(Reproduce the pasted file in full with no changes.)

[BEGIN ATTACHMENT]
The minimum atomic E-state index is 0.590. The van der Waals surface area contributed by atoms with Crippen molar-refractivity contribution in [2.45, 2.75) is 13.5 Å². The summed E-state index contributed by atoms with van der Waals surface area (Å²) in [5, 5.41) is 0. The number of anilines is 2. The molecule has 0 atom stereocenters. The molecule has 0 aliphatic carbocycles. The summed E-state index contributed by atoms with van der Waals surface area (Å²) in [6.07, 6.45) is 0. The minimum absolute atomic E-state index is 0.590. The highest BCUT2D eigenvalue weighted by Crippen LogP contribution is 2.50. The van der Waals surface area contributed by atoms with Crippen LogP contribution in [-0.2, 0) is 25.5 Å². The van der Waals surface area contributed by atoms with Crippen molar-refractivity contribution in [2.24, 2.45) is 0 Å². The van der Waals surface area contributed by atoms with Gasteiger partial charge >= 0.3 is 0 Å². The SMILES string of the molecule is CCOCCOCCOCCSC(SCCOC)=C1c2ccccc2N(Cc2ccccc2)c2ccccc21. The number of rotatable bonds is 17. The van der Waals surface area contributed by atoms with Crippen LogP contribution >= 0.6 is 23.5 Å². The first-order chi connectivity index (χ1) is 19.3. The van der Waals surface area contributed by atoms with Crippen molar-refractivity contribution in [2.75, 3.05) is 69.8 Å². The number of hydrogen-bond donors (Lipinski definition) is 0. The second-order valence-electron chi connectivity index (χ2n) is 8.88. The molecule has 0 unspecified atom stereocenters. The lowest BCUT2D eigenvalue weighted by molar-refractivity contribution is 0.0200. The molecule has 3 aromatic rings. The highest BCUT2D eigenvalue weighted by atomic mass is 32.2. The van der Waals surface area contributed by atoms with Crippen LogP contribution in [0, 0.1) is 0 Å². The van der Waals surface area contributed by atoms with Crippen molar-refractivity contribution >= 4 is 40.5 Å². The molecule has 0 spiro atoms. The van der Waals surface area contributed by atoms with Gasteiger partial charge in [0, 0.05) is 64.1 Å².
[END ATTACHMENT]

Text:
The minimum atomic E-state index is 0.590. The van der Waals surface area contributed by atoms with Crippen molar-refractivity contribution in [2.45, 2.75) is 13.5 Å². The summed E-state index contributed by atoms with van der Waals surface area (Å²) in [5, 5.41) is 0. The number of anilines is 2. The molecule has 0 atom stereocenters. The molecule has 0 aliphatic carbocycles. The summed E-state index contributed by atoms with van der Waals surface area (Å²) in [6.07, 6.45) is 0. The minimum absolute atomic E-state index is 0.590. The highest BCUT2D eigenvalue weighted by Crippen LogP contribution is 2.50. The van der Waals surface area contributed by atoms with Crippen LogP contribution in [-0.2, 0) is 25.5 Å². The van der Waals surface area contributed by atoms with Crippen molar-refractivity contribution in [2.24, 2.45) is 0 Å². The van der Waals surface area contributed by atoms with Gasteiger partial charge >= 0.3 is 0 Å². The SMILES string of the molecule is CCOCCOCCOCCSC(SCCOC)=C1c2ccccc2N(Cc2ccccc2)c2ccccc21. The number of rotatable bonds is 17. The van der Waals surface area contributed by atoms with Crippen LogP contribution >= 0.6 is 23.5 Å². The first-order chi connectivity index (χ1) is 19.3. The van der Waals surface area contributed by atoms with Crippen molar-refractivity contribution in [2.75, 3.05) is 69.8 Å². The number of hydrogen-bond donors (Lipinski definition) is 0. The second-order valence-electron chi connectivity index (χ2n) is 8.88. The molecule has 0 unspecified atom stereocenters. The lowest BCUT2D eigenvalue weighted by molar-refractivity contribution is 0.0200. The molecule has 3 aromatic rings. The highest BCUT2D eigenvalue weighted by atomic mass is 32.2. The van der Waals surface area contributed by atoms with Crippen LogP contribution in [0, 0.1) is 0 Å². The van der Waals surface area contributed by atoms with Crippen molar-refractivity contribution >= 4 is 40.5 Å². The molecule has 0 spiro atoms. The van der Waals surface area contributed by atoms with Gasteiger partial charge in [0, 0.05) is 64.1 Å².